Tuesday, December 30, 2014

Good Stuff, Maynard.

I often find myself thinking of this little space and what exactly to do with it. What message am I trying to portray here? Sometimes my head aches trying to think up grand ideas, new recipes, interesting new topics. Most days, I fall short and say forget it.

Winter is hard on me.

There are bedtime baths that lead to the massaging of wrinkled baby feet. Dinner conversations go on with Kade center stage, new ideas spitting from his mouth like little flurries of snow. Hair sprouts on Ezra's head, strawberry blonde tufts. Books are repeated, memorized. Train tracks are built, torn down, built again. Jenga games go on through nap time, in the kitchen so the crash! of wood won't disturb the finally sleeping baby. Promotions are being earned. Friends are warm and funny. Surprise packages, letters, cards find a cheerful home in my mailbox; a sweet reminder that I'm not the only one who has lived here and felt this.

This being that despite the good stuff, I feel sort of like a glob of tar.

Seasonal depression is no joke. It's a sticky, black tar bubbling in my brain. It's hot on my skin, it fogs my peripheral and it pulls me downwards towards the floor. My limbs feel heavy, my feet too far away, my saliva sticking my tongue to the roof of my mouth. A friend recently came over for dinner and stated that his writing voice sounded nothing like his speaking voice; it was more eloquent, more put together and wise. I nodded and rubbed at my own shoulder. Of course I understood.

On the phone with my mom, she issues the question everyone has: How are you handling the rain? I twist my hair a bit, glare around the house and reply, "I'm fine." I'm just bored. I'm stuck inside. I need to meet more people. If we had a car, we'd be good.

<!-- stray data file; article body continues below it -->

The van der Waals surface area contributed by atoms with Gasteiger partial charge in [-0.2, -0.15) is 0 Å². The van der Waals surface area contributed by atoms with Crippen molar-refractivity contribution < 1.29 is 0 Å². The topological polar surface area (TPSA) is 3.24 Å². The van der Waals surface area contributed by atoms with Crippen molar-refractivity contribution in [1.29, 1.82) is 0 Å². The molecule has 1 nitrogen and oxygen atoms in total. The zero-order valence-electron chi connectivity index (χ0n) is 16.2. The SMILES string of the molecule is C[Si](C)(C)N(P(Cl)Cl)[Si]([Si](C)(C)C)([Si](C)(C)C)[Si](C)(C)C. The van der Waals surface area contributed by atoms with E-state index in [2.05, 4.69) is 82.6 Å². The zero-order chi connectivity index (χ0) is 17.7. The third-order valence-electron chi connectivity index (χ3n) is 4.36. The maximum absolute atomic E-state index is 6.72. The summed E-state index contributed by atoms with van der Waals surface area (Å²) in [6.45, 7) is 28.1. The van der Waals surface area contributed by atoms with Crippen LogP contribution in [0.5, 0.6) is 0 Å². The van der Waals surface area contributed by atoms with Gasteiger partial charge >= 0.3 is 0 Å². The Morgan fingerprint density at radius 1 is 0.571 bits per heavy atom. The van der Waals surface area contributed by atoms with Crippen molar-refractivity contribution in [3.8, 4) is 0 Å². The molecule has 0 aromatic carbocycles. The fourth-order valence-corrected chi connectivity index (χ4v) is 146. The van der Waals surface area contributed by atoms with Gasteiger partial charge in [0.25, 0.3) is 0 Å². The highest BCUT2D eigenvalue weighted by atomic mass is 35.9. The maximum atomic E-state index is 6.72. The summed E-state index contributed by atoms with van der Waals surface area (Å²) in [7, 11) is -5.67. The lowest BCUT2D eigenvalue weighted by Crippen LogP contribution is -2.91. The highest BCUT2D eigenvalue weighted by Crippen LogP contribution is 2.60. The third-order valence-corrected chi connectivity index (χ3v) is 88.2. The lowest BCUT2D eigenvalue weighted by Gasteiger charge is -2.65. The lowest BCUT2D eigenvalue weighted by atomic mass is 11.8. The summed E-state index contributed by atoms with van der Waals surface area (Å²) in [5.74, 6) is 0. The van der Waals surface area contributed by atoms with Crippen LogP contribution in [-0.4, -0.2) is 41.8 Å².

This isn't always. There are mornings with pancakes and coffee, afternoons of Pez dispensing and rough housing. Long walks are sacred when the sun comes out; we gulp up the air and stand directly in the sun, closing our eyes.

But there are also stiff, groggy mornings. When the babies cry is like a vibrating buzz in my brain and Kade's requests seem complicated and infuriating. The pile of dishes in the sink diminishes and rebuilds faster than I can keep up. The laundry piles high and it can all feel very suffocating.

I'm grateful for friends.
I'm learning that things don't have to be perfect to be written about. My favorite writers scarcely drone on about sunshine and lollipops. That can all seem pretty plastic.
I'm grateful for my babies.
I'm learning that they love me, no matter how forgetful and groggy.

I hope you all had a very merry Christmas and have an exciting new year celebration.
Hopefully, but not promising, you will see more stories soon;
plenty of them sunny but many of them rainy.

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